After years of campaigning by activists, Mexico passed a federal law on 2 September which bans testing cosmetics on animals. The law also bans the manufacture, import and marketing of cosmetics tested on animals elsewhere in the world.
The new regulation offers a two-year transition period to find alternatives for product testing, which is considered the main challenge that the new law brings. Manufacturers and importers will also need to indicate on the product’s packaging that no animal testing was performed. Sanctions for failure to comply with the new law includes the imposition of fines and even prison sentence.
An advisor to the Health Commission in the Mexican Senate commented, “There was a lot of demand from civil society and the public to protect animals. There are also many more entrepreneurs and businesses now able to offer products free from animal testing. With very few credible arguments against the initiative, there was a broad political consensus. This legislation brings Mexico up to the best international practices and makes it only the second country in Latin America to do so.”
“This legislation brings Mexico up to the best international practices and makes it only the second country in Latin America to do so, I’m certain others in the region will follow.”
Advisor to the Health Commission in the Mexican Senate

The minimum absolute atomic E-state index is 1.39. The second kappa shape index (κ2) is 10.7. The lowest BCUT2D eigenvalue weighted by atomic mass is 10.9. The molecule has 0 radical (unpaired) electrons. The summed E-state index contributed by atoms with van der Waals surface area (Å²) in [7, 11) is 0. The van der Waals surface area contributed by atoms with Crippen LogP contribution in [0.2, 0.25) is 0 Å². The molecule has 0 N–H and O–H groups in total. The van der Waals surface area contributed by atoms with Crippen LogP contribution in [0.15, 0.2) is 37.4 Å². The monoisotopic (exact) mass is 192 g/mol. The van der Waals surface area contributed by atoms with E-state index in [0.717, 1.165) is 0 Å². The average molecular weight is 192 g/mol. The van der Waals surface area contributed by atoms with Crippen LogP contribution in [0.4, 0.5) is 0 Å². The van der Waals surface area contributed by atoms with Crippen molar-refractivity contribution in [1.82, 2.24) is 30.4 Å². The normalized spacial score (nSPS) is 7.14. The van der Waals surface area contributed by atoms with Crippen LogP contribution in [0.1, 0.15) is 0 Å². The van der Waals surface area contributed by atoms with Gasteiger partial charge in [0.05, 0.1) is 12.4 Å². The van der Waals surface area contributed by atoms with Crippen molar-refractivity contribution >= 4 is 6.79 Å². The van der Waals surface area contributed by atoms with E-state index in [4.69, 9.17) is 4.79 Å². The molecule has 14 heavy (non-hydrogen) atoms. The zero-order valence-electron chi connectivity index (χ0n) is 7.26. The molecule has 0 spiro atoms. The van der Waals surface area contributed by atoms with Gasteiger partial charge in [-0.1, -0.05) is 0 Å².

Multinational companies operating in the beauty industry in Mexico such as Unilever, L’Oréal, P&G and Avon, among others, welcomed the approval of the law as they are working on similar initiatives through the Animal Free Safety Assessment towards global policy alignment.
“Consumers are demanding access to organic products, of natural origin, that respect the environment and animals. We expected it and are ready for the change.”
Cosmetics executive, Mexico
Consumer support for the measure in Mexico is overwhelming as evidenced by the majority that the legislative proposal received in Congress: 442 for, 1 against. A cosmetics executive in Mexico commented, “Consumers are demanding access to organic products, of natural origin, that respect the environment and animals. Companies are also becoming increasingly aware of their responsibility to contribute to a better environment. We expected it and are ready for the change.”
The cosmetics executive predicted that similar legislation would be brought in across the region, “Brazil has always been a leader in this space, now that the two largest markets are protecting animal rights, it is inevitable that other markets, such as Colombia and Chile, will follow.” Chile and Argentina currently have legislative proposals at the early stages of congressional approval.